17 summer activities and your risk of getting COVID-19
From camping to barbecues, here is the expert advice you should consider
Now that the summer months are here, you may be wondering if it's safe to partake in your favourite warm weather activities during the pandemic.
There are still many restrictions in place due to COVID-19, but things like worship services and camping have been given the OK by the Saskatchewan Government.
So which activities put you at a higher risk of contracting the virus? We asked Dr. Anne Huang, a former deputy medical health officer.
She said now that more businesses are open, like restaurants and retail stores, people are mixing more.
"Inadvertently, people who come into contact with you are now in contact with more people and that's how the risk goes up," said Huang.
Indoor gatherings are limited to 30 people, except in certain cases like worship services.
'How likely am I to get infected?'
Overall, Huang said how and where we engage in certain activities has more bearing on the exposure and infection risk than the activities themselves.
The risk of any activity can be lowered with safety measures like physical distancing, face masks, enhanced hand washing and cleaning, and keeping crowds small.
Outdoor activities are safer than indoor ones. Walking down the street in Regina is inherently safer than in Toronto because you will most likely see fewer people and the case numbers are lower in Saskatchewan.
The risk goes up when there are new infections in the province. If not detected, this will lead to community transmission.
Huang said the key question to ask yourself is, "How likely am I to get infected?" That risk goes up with the amount of time you spend somewhere and the number of people you are exposed to.
As we increase our contacts and the frequency of exposures, the opportunities for undetected spread of COVID-19 goes up. Huang said that is why many doctors fear there will be a second wave.
However, she said people in the province have been following the province's guidelines pretty closely. She credits that as a reason the COVID-19 numbers in Saskatchewan have remained fairly low.
Huang said any indoor celebrations would be considered high-risk. This includes worship services, which are now allowed in Saskatchewan as long as they are restricted to a maximum of 150 people or 30 per cent of the building's capacity, whichever is lower.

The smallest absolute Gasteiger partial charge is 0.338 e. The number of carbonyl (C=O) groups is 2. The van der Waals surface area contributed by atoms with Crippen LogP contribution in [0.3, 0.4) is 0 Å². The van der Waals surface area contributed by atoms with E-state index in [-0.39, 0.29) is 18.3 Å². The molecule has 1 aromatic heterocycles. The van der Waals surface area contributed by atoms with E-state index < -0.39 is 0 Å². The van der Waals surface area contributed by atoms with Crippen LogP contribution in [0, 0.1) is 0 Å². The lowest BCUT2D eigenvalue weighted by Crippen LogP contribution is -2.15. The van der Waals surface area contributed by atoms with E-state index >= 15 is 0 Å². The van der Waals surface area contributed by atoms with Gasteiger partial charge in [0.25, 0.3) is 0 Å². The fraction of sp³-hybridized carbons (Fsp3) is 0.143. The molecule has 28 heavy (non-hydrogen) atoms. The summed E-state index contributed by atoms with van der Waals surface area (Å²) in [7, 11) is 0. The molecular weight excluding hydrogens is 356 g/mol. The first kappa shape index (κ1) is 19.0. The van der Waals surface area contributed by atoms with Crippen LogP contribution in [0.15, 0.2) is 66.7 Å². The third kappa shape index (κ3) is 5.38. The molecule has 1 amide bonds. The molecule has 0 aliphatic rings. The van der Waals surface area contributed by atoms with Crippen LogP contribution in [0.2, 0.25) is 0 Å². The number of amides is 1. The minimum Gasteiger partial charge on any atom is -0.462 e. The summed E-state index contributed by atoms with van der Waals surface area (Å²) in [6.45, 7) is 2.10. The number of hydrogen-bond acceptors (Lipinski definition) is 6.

If there is someone in the group with undiagnosed or asymptomatic COVID-19, Huang said the virus can still spread fairly easily regardless of physical distance, because of the time spent together breathing the same air.
"In indoor gatherings, the longer you spend with more people the risk goes up," said Huang. "These are likely going to be scenarios that will aid future transmission where we will get outbreaks from these events.
"I'm actually quite worried about that."
Huang said singing, which some groups do during worship services, has also been shown to be high-risk, because the virus is spread through small respiratory droplets.
She said new science has also found that COVID-19 can be spread through tiny droplets called aerosols while talking, singing, crying and breathing heavily. She said those germs can linger for several hours.
Huang said ride sharing and road trips fall under the high-risk category if you are travelling with people outside of your household. The risk will be lower if you keep the windows open to increase the ventilation and if everyone wears a mask. The risk is also lower if you are with people from your own household or if everyone self isolates for 14 days before the road trip. You should also be mindful of where you stop along the way.
Getting your nails done or going to the hair salon can pose a high risk if someone in the building has COVID-19 because you are indoors, in close contact and breathing the same air for an extended period of time.
This was evidenced by a recent outbreak in Kingston, Ont., that started in a nail salon.
"If someone is truly infectious, even wearing a surgical mask isn't going to completely remove that," said Huang.
Huang said that if the COVID-19 case numbers are low in the province, and there are no outbreaks in your area, then taking part in generally high-risk activities won't be as dangerous. That risk level can change due to new cases or outbreaks.
Outdoor events pose a medium risk rather than a high risk because there is better ventilation outdoors and people can more easily spread out. The risk still isn't considered low, because people usually still need to use the same indoor spaces such as bathrooms and kitchens.
If you are having a completely outdoor event, like a beach wedding where people are spread out, the risk drops down to low.
"At least one metre apart will reduce the risk," said Huang.
Using a public restroom falls into the medium-risk category because you can't control the cleanliness, you usually can't put the seat down when you flush (flushing can spread germs in the air) and the ventilation could be poor. Huang said the risk will also increase if you people are standing around in groups or if you are lined up.
"Sometimes when you're lining up, you end up lining up really close to each other so that's something that could inadvertently expose you," said Huang.
Huang said there is no solid evidence that COVID-19 is spread through diarrhea particles.
Renting a cabin is also a medium-risk activity. Huang said there a few things to consider including the size of the cabin and whether it is well ventilated. If the air conditioning is on, it is recirculating the same air and passing germs around. If the cabin is older and there is a lot of air flow in and out, the risk is lower. The risk is also lower if you are just with your close family and friends who are already part of your circle.
"The smaller the social circle of people who are going, the lower risk," said Huang.
The risk is low for hotel stays if they are ventilating the room after each guest and doing enhanced cleaning.